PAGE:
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Viruses and Reproductive Injustice

Zika in Brazil

Ilana Löwy

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Brazil's Zika outbreak revealed extreme health disparities and reproductive injustice across racial and socioeconomic lines.

Brazil's 2015 Zika outbreak led to severe illnesses for many and the birth of several thousands of children with severe brain damage. Even though mosquito-borne diseases such as the Zika virus affect people across society, these children were born almost exclusively to poor, and usually non-white, women. In Viruses and Reproductive Injustice, Ilana Löwy explores the complicated health disparities and reproductive injustice that led to these cases of congenital Zika...

Brazil's Zika outbreak revealed extreme health disparities and reproductive injustice across racial and socioeconomic lines.

Brazil's 2015 Zika outbreak led to severe illnesses for many and the birth of several thousands of children with severe brain damage. Even though mosquito-borne diseases such as the Zika virus affect people across society, these children were born almost exclusively to poor, and usually non-white, women. In Viruses and Reproductive Injustice, Ilana Löwy explores the complicated health disparities and reproductive injustice that led to these cases of congenital Zika syndrome.

Löwy examines the history of the outbreak in Brazil and connects it to broader questions concerning reproductive rights, the medical science behind understanding new pathogens, and the role of international health organizations in battling—or ignoring—public health crises. The explanation behind the strongly skewed distribution of cases among social classes was far from straightforward or obvious during the Zika outbreak. Löwy argues that the disproportionate effect of Zika on births among the poor is primarily a function of dramatic disparities in access to contraception and prenatal care, as well as Brazil's anti-abortion laws: only wealthier women have access to safe abortions. This is a book about the changing meaning of an infectious disease outbreak and a haunting demonstration that an epidemic is both a biological and a political event produced by the complicated entanglement of humans, viruses, and mosquitoes.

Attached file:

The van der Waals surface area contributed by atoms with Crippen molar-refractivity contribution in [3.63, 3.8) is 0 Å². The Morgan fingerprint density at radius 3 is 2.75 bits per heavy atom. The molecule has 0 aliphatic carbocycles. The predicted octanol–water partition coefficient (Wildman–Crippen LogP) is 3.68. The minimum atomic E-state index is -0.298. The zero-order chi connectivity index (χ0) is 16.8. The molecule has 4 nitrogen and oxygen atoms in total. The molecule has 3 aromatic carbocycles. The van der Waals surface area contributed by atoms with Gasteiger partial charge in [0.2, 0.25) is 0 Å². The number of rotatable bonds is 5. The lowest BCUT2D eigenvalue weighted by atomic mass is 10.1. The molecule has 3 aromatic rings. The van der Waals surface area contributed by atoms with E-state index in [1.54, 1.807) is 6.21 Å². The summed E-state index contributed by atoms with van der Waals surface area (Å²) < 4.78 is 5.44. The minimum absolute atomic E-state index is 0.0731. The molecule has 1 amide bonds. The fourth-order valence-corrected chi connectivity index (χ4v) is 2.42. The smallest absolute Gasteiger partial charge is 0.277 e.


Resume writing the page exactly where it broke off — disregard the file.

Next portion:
Reviews

Reviews

Viruses and Reproductive Injustice is a vital history of the Zika epidemic in Brazil. An impressively synthetic accounting of the biomedical investigations into the mosquito-borne virus and its inequitably embodied burdens on pregnant women and their children, the book is robustly empirically grounded, sophisticatedly situated in the historiographic literature, and politically searing.

For medical historian Ilana Löwy, Brazil's Zika epidemic is shadowed by prior health emergencies. She shows how poor women's continual lack of contraception, safe abortion, and anti-infection resources made microcephalic babies and "self-sacrificing mothers" highly visible, while those who wanted to end their pregnancies became invisible. This passionate and clear analysis of reproductive injustice champions reproductive justice for all.

Viruses and Reproductive Injustice is a riveting and luminous account of the powerful forces that redefined Zika in Brazil as a problem of care. With exceptional nuance, Löwy provocatively shows how authorities and scientists perpetuated "embodied injustice" by making privilege invisible. This is a must-read for anyone interested in what a collective response to injustice should entail.

A riveting exploration of the complex recent history of Zika epidemic in Brazil that only a scholar as intellectually versatile as Ilana Löwy could have written; it illuminates the fraught entanglement of emergent viruses, public health, reproductive politics, and social inequality in the 21st century, reminding readers of the spurious allure of tidy narratives about health and society.

Through erudite study of reproductive rights and the Brazilian history of control of vector borne disease, Löwy makes a significant contribution to how we understand Zika, perception of disease, and the interrelationship between governments and those infected and affected. A must read for those in public health, medical anthropology, medical histories, global health and beyond.

About

Book Details

Publication Date
Status
Available
Trim Size
6
x
9
Pages
296
ISBN
9781421447919
Table of Contents

Contents
Preface: A Forgotten Virus and Expunged Memories
Acknowledgments
Introduction. Framing an Epidemic
Chapter 1. Viruses and Mosquitoes: From Yellow Fever to Zika
Chapter 2. Fetuses: Women, Doctors

Contents
Preface: A Forgotten Virus and Expunged Memories
Acknowledgments
Introduction. Framing an Epidemic
Chapter 1. Viruses and Mosquitoes: From Yellow Fever to Zika
Chapter 2. Fetuses: Women, Doctors, and the Law
Chapter 3. Surprises: "I've never seen anything like this"
Chapter 4. Zika in Brazil: Producing Partial Knowledge
Chapter 5. Stratified Reproduction: Class, Ethnicity, and Risk
Chapter 6. Mães de Micro: Zika and Maternal Care
Chapter 7. After Zika: Open Questions, Complex Legacy
Conclusion. Embodied Inequality
Further Reading
Notes
Index

Author Bio
Featured Contributor

Ilana Löwy

Ilana Löwy (PARIS, FRANCE) is emerita senior research fellow at the French National Institute of Health and Medical Research. She is the author of Imperfect Pregnancies: A History of Birth Defects and Prenatal Diagnosis.